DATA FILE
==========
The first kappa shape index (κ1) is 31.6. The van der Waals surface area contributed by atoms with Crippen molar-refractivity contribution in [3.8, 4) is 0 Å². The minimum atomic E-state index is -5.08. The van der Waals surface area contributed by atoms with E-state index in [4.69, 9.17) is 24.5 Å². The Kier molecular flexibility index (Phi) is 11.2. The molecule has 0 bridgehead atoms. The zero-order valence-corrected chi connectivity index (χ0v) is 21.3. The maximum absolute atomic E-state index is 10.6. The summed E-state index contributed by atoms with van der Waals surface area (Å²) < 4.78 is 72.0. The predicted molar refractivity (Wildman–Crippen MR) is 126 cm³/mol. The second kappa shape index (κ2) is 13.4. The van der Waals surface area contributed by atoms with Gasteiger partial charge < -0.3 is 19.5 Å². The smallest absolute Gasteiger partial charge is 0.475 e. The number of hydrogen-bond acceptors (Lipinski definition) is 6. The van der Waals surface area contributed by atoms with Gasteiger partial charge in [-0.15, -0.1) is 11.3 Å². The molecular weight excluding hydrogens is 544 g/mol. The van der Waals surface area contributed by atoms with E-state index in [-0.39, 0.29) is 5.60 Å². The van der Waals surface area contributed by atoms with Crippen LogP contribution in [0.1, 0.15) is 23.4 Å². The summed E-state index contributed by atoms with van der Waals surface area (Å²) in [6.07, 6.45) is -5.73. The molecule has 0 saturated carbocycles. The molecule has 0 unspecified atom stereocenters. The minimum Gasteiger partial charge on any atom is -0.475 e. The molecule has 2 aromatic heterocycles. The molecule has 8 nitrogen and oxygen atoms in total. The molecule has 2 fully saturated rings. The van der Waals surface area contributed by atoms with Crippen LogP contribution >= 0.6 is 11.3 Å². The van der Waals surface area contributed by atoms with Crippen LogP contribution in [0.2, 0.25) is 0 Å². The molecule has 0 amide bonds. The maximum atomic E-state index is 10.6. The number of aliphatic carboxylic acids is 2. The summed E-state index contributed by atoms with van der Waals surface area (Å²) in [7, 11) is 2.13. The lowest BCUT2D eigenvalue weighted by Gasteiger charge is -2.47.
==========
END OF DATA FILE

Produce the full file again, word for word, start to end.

The first kappa shape index (κ1) is 31.6. The van der Waals surface area contributed by atoms with Crippen molar-refractivity contribution in [3.8, 4) is 0 Å². The minimum atomic E-state index is -5.08. The van der Waals surface area contributed by atoms with E-state index in [4.69, 9.17) is 24.5 Å². The Kier molecular flexibility index (Phi) is 11.2. The molecule has 0 bridgehead atoms. The zero-order valence-corrected chi connectivity index (χ0v) is 21.3. The maximum absolute atomic E-state index is 10.6. The summed E-state index contributed by atoms with van der Waals surface area (Å²) < 4.78 is 72.0. The predicted molar refractivity (Wildman–Crippen MR) is 126 cm³/mol. The second kappa shape index (κ2) is 13.4. The van der Waals surface area contributed by atoms with Gasteiger partial charge < -0.3 is 19.5 Å². The smallest absolute Gasteiger partial charge is 0.475 e. The number of hydrogen-bond acceptors (Lipinski definition) is 6. The van der Waals surface area contributed by atoms with Gasteiger partial charge in [-0.15, -0.1) is 11.3 Å². The molecular weight excluding hydrogens is 544 g/mol. The van der Waals surface area contributed by atoms with E-state index in [-0.39, 0.29) is 5.60 Å². The van der Waals surface area contributed by atoms with Crippen LogP contribution in [0.1, 0.15) is 23.4 Å². The summed E-state index contributed by atoms with van der Waals surface area (Å²) in [6.07, 6.45) is -5.73. The molecule has 0 saturated carbocycles. The molecule has 0 unspecified atom stereocenters. The minimum Gasteiger partial charge on any atom is -0.475 e. The molecule has 2 aromatic heterocycles. The molecule has 8 nitrogen and oxygen atoms in total. The molecule has 2 fully saturated rings. The van der Waals surface area contributed by atoms with Crippen LogP contribution >= 0.6 is 11.3 Å². The van der Waals surface area contributed by atoms with Crippen LogP contribution in [0.2, 0.25) is 0 Å². The molecule has 0 amide bonds. The maximum atomic E-state index is 10.6. The number of aliphatic carboxylic acids is 2. The summed E-state index contributed by atoms with van der Waals surface area (Å²) in [7, 11) is 2.13. The lowest BCUT2D eigenvalue weighted by Gasteiger charge is -2.47.